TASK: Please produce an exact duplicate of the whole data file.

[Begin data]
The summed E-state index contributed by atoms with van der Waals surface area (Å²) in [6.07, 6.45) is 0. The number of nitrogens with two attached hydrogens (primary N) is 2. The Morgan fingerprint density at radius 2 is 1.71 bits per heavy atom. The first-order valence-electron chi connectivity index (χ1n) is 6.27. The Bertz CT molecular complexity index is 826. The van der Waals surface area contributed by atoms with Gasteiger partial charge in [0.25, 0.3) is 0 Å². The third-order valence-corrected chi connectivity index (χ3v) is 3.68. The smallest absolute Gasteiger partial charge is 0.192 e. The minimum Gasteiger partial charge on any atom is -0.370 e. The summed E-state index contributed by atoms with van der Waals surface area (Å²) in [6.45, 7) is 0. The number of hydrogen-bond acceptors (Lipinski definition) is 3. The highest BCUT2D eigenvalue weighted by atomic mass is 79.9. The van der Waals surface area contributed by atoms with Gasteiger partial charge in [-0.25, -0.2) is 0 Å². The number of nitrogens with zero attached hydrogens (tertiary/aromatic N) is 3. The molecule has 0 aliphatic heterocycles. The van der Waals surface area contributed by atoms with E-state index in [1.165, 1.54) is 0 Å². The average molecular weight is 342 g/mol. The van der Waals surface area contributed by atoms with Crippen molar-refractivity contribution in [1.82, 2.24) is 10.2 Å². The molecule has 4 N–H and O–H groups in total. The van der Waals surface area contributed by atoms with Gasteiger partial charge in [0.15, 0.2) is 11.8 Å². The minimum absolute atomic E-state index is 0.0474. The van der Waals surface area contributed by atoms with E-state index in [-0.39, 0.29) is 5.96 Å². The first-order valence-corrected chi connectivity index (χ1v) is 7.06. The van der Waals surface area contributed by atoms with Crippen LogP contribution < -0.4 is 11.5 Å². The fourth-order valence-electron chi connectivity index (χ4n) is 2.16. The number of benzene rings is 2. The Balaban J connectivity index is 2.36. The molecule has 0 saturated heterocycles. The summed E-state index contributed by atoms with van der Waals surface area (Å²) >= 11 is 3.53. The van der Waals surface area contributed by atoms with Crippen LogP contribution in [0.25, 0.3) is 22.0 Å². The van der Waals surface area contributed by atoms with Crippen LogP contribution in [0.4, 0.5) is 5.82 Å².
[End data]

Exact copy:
The summed E-state index contributed by atoms with van der Waals surface area (Å²) in [6.07, 6.45) is 0. The number of nitrogens with two attached hydrogens (primary N) is 2. The Morgan fingerprint density at radius 2 is 1.71 bits per heavy atom. The first-order valence-electron chi connectivity index (χ1n) is 6.27. The Bertz CT molecular complexity index is 826. The van der Waals surface area contributed by atoms with Gasteiger partial charge in [0.25, 0.3) is 0 Å². The third-order valence-corrected chi connectivity index (χ3v) is 3.68. The smallest absolute Gasteiger partial charge is 0.192 e. The minimum Gasteiger partial charge on any atom is -0.370 e. The summed E-state index contributed by atoms with van der Waals surface area (Å²) in [6.45, 7) is 0. The number of hydrogen-bond acceptors (Lipinski definition) is 3. The highest BCUT2D eigenvalue weighted by atomic mass is 79.9. The van der Waals surface area contributed by atoms with Gasteiger partial charge in [-0.25, -0.2) is 0 Å². The number of nitrogens with zero attached hydrogens (tertiary/aromatic N) is 3. The molecule has 0 aliphatic heterocycles. The van der Waals surface area contributed by atoms with E-state index in [1.165, 1.54) is 0 Å². The average molecular weight is 342 g/mol. The van der Waals surface area contributed by atoms with Crippen molar-refractivity contribution in [1.82, 2.24) is 10.2 Å². The molecule has 4 N–H and O–H groups in total. The van der Waals surface area contributed by atoms with Gasteiger partial charge in [0.15, 0.2) is 11.8 Å². The minimum absolute atomic E-state index is 0.0474. The van der Waals surface area contributed by atoms with E-state index in [-0.39, 0.29) is 5.96 Å². The first-order valence-corrected chi connectivity index (χ1v) is 7.06. The van der Waals surface area contributed by atoms with Crippen LogP contribution < -0.4 is 11.5 Å². The fourth-order valence-electron chi connectivity index (χ4n) is 2.16. The number of benzene rings is 2. The Balaban J connectivity index is 2.36. The molecule has 0 saturated heterocycles. The summed E-state index contributed by atoms with van der Waals surface area (Å²) >= 11 is 3.53. The van der Waals surface area contributed by atoms with Crippen LogP contribution in [0.25, 0.3) is 22.0 Å². The van der Waals surface area contributed by atoms with Crippen LogP contribution in [0.4, 0.5) is 5.82 Å².